One of the best things about attending the Catholic University of America in Washington, D.C., is having on your own campus one of the greatest college chapels in the world: the Basilica of the National Shrine of the Immaculate Conception. (It is, in fact, the largest Catholic church in the U.S.) Another is the existence, right down the street, of Trinity College, a sweeter, mellower, and aesthetically more pleasing academic enclave. In the new issue of The Washington Monthly is a fascinating story about the origins and subsequent influence of Trinity. One part leaped out at me:
Soon the fledgling project was surrounded by rumor and innuendo. Joseph Schroeder, a professor of dogmatic theology at Catholic, relayed his objections to allies in the Vatican and began publishing broadsides in conservative newspapers. “We cannot discern any advantage gained by this newfangled rise of the New Woman,” he wrote. Fending off the anti-Trinity campaign fell to Euphrasia, a tireless networker, promoter, and fund-raiser who might have been a star in the university development world had she lived in a different time.
The face-off was dubbed by some the “War of 1897.” Catholic newspapers up and down the East Coast ran stories about the controversy. “The project of a University for the weaker sex,” said one pointed inquiry from Rome, “has made a disagreeable impression here.” Finally Sister Euphrasia determined to speak with the archbishop himself, who had fled the stifling summer heat for Atlantic City. . . . The archbishop was impressed by their case and their determination, and his support helped tip the battle in Trinity’s favor. (It didn’t hurt that the college’s supporters began pointing to their opponent Schroeder’s weakness for all-night sojourns in disreputable saloons.) By December the war had subsided. Trinity College enrolled its first students on November 3, 1900. [Emphasis added.]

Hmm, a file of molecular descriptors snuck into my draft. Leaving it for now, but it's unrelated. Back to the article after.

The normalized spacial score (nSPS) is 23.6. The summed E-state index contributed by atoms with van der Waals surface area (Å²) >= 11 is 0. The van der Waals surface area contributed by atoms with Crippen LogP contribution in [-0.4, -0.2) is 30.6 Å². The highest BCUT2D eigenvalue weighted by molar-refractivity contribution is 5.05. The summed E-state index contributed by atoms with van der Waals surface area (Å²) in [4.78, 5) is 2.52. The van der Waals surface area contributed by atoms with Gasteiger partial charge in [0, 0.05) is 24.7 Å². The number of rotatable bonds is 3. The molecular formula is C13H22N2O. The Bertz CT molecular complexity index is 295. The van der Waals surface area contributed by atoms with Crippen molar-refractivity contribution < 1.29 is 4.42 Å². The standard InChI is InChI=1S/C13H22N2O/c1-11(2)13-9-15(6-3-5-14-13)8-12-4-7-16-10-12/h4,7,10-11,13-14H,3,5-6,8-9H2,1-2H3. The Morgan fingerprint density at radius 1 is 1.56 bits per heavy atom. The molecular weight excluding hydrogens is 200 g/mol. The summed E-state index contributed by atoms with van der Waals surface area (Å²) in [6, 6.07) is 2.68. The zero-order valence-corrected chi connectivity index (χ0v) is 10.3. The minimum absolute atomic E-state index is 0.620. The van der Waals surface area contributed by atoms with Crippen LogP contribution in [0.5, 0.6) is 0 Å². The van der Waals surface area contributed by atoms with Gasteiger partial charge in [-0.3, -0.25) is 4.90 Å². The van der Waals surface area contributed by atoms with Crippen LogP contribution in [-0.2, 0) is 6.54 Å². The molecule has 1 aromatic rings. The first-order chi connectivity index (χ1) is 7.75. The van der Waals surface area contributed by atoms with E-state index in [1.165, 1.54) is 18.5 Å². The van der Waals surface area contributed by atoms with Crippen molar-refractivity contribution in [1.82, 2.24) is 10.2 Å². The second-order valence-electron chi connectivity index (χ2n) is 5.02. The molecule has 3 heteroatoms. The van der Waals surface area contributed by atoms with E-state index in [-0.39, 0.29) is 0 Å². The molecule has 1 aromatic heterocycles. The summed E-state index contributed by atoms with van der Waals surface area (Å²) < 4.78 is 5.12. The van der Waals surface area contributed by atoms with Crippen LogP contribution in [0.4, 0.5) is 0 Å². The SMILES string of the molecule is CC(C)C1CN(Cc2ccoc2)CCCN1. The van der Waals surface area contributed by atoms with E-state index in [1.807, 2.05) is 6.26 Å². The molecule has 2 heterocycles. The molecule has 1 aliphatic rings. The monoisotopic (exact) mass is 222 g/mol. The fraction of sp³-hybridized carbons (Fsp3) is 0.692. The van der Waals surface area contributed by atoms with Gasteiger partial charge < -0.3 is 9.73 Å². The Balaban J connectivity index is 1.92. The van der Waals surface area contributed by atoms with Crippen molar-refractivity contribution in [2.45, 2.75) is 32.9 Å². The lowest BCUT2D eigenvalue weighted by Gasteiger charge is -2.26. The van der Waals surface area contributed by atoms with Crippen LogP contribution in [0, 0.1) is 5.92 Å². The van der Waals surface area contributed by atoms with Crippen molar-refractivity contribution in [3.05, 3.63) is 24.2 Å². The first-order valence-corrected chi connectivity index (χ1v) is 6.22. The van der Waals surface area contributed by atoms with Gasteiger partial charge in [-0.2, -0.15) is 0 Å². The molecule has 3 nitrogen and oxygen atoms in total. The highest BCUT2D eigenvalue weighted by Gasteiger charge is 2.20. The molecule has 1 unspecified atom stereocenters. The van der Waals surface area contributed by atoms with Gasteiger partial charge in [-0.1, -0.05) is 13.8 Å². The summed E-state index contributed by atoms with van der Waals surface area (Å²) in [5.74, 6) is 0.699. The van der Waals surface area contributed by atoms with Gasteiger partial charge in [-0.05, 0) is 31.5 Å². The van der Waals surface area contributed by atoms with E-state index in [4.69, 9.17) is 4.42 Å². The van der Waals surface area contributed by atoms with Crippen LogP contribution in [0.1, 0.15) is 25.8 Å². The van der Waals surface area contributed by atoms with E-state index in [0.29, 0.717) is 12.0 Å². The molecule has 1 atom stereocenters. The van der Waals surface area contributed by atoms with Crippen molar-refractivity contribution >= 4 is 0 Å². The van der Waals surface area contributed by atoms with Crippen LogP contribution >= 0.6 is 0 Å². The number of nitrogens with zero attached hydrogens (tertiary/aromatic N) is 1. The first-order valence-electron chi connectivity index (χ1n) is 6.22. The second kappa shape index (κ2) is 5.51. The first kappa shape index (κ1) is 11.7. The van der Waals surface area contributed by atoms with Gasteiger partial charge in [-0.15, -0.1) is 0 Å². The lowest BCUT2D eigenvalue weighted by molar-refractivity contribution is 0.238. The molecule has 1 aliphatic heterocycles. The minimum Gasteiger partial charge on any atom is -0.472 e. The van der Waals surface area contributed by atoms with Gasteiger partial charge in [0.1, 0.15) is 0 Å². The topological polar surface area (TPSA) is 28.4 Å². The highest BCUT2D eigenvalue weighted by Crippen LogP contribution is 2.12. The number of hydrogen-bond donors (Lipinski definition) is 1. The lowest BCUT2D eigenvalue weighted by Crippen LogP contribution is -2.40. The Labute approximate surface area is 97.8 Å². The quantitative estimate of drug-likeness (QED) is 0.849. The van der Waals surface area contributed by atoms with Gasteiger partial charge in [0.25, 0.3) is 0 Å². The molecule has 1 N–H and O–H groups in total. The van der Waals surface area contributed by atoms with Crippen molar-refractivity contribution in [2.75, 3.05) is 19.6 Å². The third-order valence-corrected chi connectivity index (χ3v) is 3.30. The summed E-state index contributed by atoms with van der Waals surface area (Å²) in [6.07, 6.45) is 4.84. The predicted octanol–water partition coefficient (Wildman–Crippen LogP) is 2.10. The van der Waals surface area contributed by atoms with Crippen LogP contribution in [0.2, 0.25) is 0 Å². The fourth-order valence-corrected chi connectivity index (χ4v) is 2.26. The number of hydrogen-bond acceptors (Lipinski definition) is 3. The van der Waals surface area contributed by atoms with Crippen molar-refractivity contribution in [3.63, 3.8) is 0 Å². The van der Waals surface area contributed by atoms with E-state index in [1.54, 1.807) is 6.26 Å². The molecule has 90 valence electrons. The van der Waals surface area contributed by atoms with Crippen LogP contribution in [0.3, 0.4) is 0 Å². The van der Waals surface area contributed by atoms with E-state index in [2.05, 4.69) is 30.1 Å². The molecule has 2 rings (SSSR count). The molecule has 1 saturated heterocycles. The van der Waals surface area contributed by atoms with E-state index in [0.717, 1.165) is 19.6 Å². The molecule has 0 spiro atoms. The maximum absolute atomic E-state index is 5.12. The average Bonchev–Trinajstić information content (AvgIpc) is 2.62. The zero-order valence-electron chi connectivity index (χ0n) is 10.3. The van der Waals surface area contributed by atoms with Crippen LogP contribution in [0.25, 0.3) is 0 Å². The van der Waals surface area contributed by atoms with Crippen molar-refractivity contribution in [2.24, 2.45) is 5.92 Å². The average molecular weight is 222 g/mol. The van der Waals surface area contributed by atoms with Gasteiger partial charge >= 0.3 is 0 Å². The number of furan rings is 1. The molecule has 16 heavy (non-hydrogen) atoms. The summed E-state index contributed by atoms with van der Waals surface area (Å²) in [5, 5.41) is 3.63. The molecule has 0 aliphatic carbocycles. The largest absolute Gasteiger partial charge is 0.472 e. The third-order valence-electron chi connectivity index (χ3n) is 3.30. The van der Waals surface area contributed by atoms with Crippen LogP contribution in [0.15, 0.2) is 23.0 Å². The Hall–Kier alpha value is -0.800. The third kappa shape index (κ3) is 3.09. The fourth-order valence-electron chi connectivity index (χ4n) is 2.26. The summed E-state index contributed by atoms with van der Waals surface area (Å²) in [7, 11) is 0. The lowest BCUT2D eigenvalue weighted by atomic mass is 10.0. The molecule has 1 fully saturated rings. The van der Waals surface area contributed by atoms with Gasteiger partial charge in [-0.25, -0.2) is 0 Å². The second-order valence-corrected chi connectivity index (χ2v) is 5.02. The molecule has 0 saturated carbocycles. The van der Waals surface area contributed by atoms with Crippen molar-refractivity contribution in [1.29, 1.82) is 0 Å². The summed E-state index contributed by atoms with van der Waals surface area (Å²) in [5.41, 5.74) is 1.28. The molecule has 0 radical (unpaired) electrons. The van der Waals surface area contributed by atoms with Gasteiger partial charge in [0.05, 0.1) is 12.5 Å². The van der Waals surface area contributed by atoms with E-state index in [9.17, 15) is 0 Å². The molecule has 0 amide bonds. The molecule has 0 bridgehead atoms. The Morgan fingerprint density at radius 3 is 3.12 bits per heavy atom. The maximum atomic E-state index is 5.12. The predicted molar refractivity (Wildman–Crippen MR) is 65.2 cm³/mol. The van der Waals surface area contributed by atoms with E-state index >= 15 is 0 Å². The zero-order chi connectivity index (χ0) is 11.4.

Don’t get me wrong: I think it’s a wonderful thing that the proponents of Trinity College succeeded in founding their school (though not, as the Washington Monthly article implies, because its alumnae Nancy Pelosi and Kathy Sebelius gave America the gift of Obamacare). It’s just that I think that any “origin story” — whether in history or in mythology — that gives part of the credit for the victory to the fact that our side described our opponent as a boozehound . . . well, that story is much less romantic than an origin story ought to be. (Also, the fact that someone on the CUA campus drank a little more than was good for him would come as a surprise to no one remotely aware of the circumstances on the ground. Many years before Kathryn Lopez, Maureen Dowd, or I went there, a certain Ed McMahon ’49 was a star in the Drama Department.)